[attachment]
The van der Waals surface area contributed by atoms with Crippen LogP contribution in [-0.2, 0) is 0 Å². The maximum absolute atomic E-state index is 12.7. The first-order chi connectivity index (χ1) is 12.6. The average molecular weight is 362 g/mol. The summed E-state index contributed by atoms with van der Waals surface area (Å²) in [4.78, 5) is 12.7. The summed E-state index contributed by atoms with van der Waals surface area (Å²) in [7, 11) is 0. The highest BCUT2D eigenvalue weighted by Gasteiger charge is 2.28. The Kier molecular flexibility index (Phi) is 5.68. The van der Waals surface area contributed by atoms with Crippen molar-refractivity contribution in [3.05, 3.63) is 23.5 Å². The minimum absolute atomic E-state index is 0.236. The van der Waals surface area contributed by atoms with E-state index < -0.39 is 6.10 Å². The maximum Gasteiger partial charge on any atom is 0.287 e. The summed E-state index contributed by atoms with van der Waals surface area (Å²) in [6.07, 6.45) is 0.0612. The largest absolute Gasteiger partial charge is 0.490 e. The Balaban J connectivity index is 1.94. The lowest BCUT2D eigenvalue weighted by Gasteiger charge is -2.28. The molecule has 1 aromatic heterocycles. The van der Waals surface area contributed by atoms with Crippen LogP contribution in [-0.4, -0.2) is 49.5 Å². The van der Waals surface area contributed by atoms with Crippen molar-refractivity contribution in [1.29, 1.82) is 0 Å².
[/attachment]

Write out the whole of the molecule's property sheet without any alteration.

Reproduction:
The van der Waals surface area contributed by atoms with Crippen LogP contribution in [-0.2, 0) is 0 Å². The maximum absolute atomic E-state index is 12.7. The first-order chi connectivity index (χ1) is 12.6. The average molecular weight is 362 g/mol. The summed E-state index contributed by atoms with van der Waals surface area (Å²) in [4.78, 5) is 12.7. The summed E-state index contributed by atoms with van der Waals surface area (Å²) in [7, 11) is 0. The highest BCUT2D eigenvalue weighted by Gasteiger charge is 2.28. The Kier molecular flexibility index (Phi) is 5.68. The van der Waals surface area contributed by atoms with Crippen molar-refractivity contribution in [3.05, 3.63) is 23.5 Å². The minimum absolute atomic E-state index is 0.236. The van der Waals surface area contributed by atoms with E-state index < -0.39 is 6.10 Å². The maximum Gasteiger partial charge on any atom is 0.287 e. The summed E-state index contributed by atoms with van der Waals surface area (Å²) in [6.07, 6.45) is 0.0612. The largest absolute Gasteiger partial charge is 0.490 e. The Balaban J connectivity index is 1.94. The lowest BCUT2D eigenvalue weighted by Gasteiger charge is -2.28. The molecule has 1 aromatic heterocycles. The van der Waals surface area contributed by atoms with Crippen LogP contribution in [-0.4, -0.2) is 49.5 Å². The van der Waals surface area contributed by atoms with Crippen molar-refractivity contribution in [1.29, 1.82) is 0 Å².